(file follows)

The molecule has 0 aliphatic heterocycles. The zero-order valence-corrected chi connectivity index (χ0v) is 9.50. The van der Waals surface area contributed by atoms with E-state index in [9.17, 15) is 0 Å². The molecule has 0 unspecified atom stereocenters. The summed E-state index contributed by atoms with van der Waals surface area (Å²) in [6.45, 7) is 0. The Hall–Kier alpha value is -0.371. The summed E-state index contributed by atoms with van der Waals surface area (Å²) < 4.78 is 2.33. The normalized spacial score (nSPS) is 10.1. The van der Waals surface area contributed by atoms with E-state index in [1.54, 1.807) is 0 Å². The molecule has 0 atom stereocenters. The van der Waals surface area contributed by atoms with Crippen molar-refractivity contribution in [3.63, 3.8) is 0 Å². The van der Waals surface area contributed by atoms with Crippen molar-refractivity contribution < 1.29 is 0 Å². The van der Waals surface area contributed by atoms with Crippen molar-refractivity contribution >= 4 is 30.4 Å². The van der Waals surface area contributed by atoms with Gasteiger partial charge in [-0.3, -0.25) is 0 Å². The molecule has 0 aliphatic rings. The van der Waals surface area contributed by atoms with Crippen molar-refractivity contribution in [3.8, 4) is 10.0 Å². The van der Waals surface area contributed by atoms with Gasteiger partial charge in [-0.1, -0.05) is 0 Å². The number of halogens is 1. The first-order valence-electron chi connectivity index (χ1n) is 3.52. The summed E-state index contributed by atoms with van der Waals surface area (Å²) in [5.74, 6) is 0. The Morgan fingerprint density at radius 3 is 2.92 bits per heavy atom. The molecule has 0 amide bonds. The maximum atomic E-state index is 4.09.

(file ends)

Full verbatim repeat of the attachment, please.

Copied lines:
The molecule has 0 aliphatic heterocycles. The zero-order valence-corrected chi connectivity index (χ0v) is 9.50. The van der Waals surface area contributed by atoms with E-state index in [9.17, 15) is 0 Å². The molecule has 0 unspecified atom stereocenters. The summed E-state index contributed by atoms with van der Waals surface area (Å²) in [6.45, 7) is 0. The Hall–Kier alpha value is -0.371. The summed E-state index contributed by atoms with van der Waals surface area (Å²) < 4.78 is 2.33. The normalized spacial score (nSPS) is 10.1. The van der Waals surface area contributed by atoms with E-state index in [1.54, 1.807) is 0 Å². The molecule has 0 atom stereocenters. The van der Waals surface area contributed by atoms with Crippen molar-refractivity contribution in [3.63, 3.8) is 0 Å². The van der Waals surface area contributed by atoms with Crippen molar-refractivity contribution < 1.29 is 0 Å². The van der Waals surface area contributed by atoms with Crippen molar-refractivity contribution >= 4 is 30.4 Å². The van der Waals surface area contributed by atoms with Gasteiger partial charge in [-0.3, -0.25) is 0 Å². The molecule has 0 aliphatic rings. The van der Waals surface area contributed by atoms with Crippen molar-refractivity contribution in [3.8, 4) is 10.0 Å². The van der Waals surface area contributed by atoms with Gasteiger partial charge in [-0.1, -0.05) is 0 Å². The number of halogens is 1. The first-order valence-electron chi connectivity index (χ1n) is 3.52. The summed E-state index contributed by atoms with van der Waals surface area (Å²) in [5.74, 6) is 0. The Morgan fingerprint density at radius 3 is 2.92 bits per heavy atom. The molecule has 0 amide bonds. The maximum atomic E-state index is 4.09.